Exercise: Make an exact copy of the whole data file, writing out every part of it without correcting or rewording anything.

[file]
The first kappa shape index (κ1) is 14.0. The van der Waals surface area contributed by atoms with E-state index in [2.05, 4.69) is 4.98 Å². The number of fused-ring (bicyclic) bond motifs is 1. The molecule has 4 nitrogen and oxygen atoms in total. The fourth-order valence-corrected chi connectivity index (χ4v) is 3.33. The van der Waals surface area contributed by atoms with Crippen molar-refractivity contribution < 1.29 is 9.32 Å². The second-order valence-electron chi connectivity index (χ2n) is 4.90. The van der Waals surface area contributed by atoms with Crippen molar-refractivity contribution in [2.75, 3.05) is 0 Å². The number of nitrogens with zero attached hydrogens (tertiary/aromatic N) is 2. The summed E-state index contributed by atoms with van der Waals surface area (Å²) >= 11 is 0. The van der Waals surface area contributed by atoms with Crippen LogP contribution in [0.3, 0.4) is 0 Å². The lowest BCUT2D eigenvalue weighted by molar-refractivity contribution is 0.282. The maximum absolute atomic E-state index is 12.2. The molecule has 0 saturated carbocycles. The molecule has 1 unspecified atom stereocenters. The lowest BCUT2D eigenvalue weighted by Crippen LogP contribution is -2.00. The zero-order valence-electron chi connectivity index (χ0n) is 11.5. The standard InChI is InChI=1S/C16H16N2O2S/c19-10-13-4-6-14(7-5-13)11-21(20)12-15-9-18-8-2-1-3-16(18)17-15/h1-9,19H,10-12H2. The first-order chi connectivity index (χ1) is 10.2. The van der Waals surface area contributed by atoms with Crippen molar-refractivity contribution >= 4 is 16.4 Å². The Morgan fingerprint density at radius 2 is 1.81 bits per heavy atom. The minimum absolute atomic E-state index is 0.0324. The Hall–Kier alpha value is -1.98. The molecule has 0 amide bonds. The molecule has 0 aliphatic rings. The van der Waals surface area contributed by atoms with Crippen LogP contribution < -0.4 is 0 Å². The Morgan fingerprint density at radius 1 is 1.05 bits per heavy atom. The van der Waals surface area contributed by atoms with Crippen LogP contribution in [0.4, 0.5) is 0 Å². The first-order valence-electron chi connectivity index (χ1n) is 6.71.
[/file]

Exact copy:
The first kappa shape index (κ1) is 14.0. The van der Waals surface area contributed by atoms with E-state index in [2.05, 4.69) is 4.98 Å². The number of fused-ring (bicyclic) bond motifs is 1. The molecule has 4 nitrogen and oxygen atoms in total. The fourth-order valence-corrected chi connectivity index (χ4v) is 3.33. The van der Waals surface area contributed by atoms with Crippen molar-refractivity contribution < 1.29 is 9.32 Å². The second-order valence-electron chi connectivity index (χ2n) is 4.90. The van der Waals surface area contributed by atoms with Crippen molar-refractivity contribution in [2.75, 3.05) is 0 Å². The number of nitrogens with zero attached hydrogens (tertiary/aromatic N) is 2. The summed E-state index contributed by atoms with van der Waals surface area (Å²) >= 11 is 0. The van der Waals surface area contributed by atoms with Crippen LogP contribution in [0.3, 0.4) is 0 Å². The lowest BCUT2D eigenvalue weighted by molar-refractivity contribution is 0.282. The maximum absolute atomic E-state index is 12.2. The molecule has 0 saturated carbocycles. The molecule has 1 unspecified atom stereocenters. The lowest BCUT2D eigenvalue weighted by Crippen LogP contribution is -2.00. The zero-order valence-electron chi connectivity index (χ0n) is 11.5. The standard InChI is InChI=1S/C16H16N2O2S/c19-10-13-4-6-14(7-5-13)11-21(20)12-15-9-18-8-2-1-3-16(18)17-15/h1-9,19H,10-12H2. The first-order chi connectivity index (χ1) is 10.2. The van der Waals surface area contributed by atoms with Crippen molar-refractivity contribution >= 4 is 16.4 Å². The Morgan fingerprint density at radius 2 is 1.81 bits per heavy atom. The minimum absolute atomic E-state index is 0.0324. The Hall–Kier alpha value is -1.98. The molecule has 0 amide bonds. The molecule has 0 aliphatic rings. The van der Waals surface area contributed by atoms with Crippen LogP contribution < -0.4 is 0 Å². The Morgan fingerprint density at radius 1 is 1.05 bits per heavy atom. The van der Waals surface area contributed by atoms with Crippen LogP contribution in [0.4, 0.5) is 0 Å². The first-order valence-electron chi connectivity index (χ1n) is 6.71.